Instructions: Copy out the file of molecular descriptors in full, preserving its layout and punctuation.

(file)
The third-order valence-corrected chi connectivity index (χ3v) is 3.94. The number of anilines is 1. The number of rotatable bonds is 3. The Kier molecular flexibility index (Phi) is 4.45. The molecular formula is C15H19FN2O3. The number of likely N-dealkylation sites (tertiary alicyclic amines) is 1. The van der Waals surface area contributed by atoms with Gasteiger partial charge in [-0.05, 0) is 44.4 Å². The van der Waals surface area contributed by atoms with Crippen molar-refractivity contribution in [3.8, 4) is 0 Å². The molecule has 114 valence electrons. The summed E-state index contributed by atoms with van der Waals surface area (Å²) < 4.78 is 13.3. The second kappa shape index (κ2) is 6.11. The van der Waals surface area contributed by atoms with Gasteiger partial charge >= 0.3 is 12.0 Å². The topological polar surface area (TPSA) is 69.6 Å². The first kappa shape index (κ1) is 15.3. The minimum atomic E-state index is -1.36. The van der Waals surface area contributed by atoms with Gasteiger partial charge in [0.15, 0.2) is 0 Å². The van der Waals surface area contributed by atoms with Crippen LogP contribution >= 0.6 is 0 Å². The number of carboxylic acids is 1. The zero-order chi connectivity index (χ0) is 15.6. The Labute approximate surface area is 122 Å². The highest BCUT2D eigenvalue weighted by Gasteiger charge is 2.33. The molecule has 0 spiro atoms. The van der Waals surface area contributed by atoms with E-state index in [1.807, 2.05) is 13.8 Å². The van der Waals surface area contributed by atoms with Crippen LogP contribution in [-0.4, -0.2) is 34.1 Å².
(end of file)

The third-order valence-corrected chi connectivity index (χ3v) is 3.94. The number of anilines is 1. The number of rotatable bonds is 3. The Kier molecular flexibility index (Phi) is 4.45. The molecular formula is C15H19FN2O3. The number of likely N-dealkylation sites (tertiary alicyclic amines) is 1. The van der Waals surface area contributed by atoms with Gasteiger partial charge in [-0.05, 0) is 44.4 Å². The van der Waals surface area contributed by atoms with Crippen molar-refractivity contribution in [3.8, 4) is 0 Å². The molecule has 114 valence electrons. The summed E-state index contributed by atoms with van der Waals surface area (Å²) < 4.78 is 13.3. The second kappa shape index (κ2) is 6.11. The van der Waals surface area contributed by atoms with Gasteiger partial charge >= 0.3 is 12.0 Å². The topological polar surface area (TPSA) is 69.6 Å². The first kappa shape index (κ1) is 15.3. The minimum atomic E-state index is -1.36. The van der Waals surface area contributed by atoms with Gasteiger partial charge in [0.15, 0.2) is 0 Å². The van der Waals surface area contributed by atoms with Crippen LogP contribution >= 0.6 is 0 Å². The number of carboxylic acids is 1. The zero-order chi connectivity index (χ0) is 15.6. The Labute approximate surface area is 122 Å². The highest BCUT2D eigenvalue weighted by Gasteiger charge is 2.33. The molecule has 0 spiro atoms. The van der Waals surface area contributed by atoms with E-state index in [1.807, 2.05) is 13.8 Å². The van der Waals surface area contributed by atoms with Crippen LogP contribution in [-0.4, -0.2) is 34.1 Å².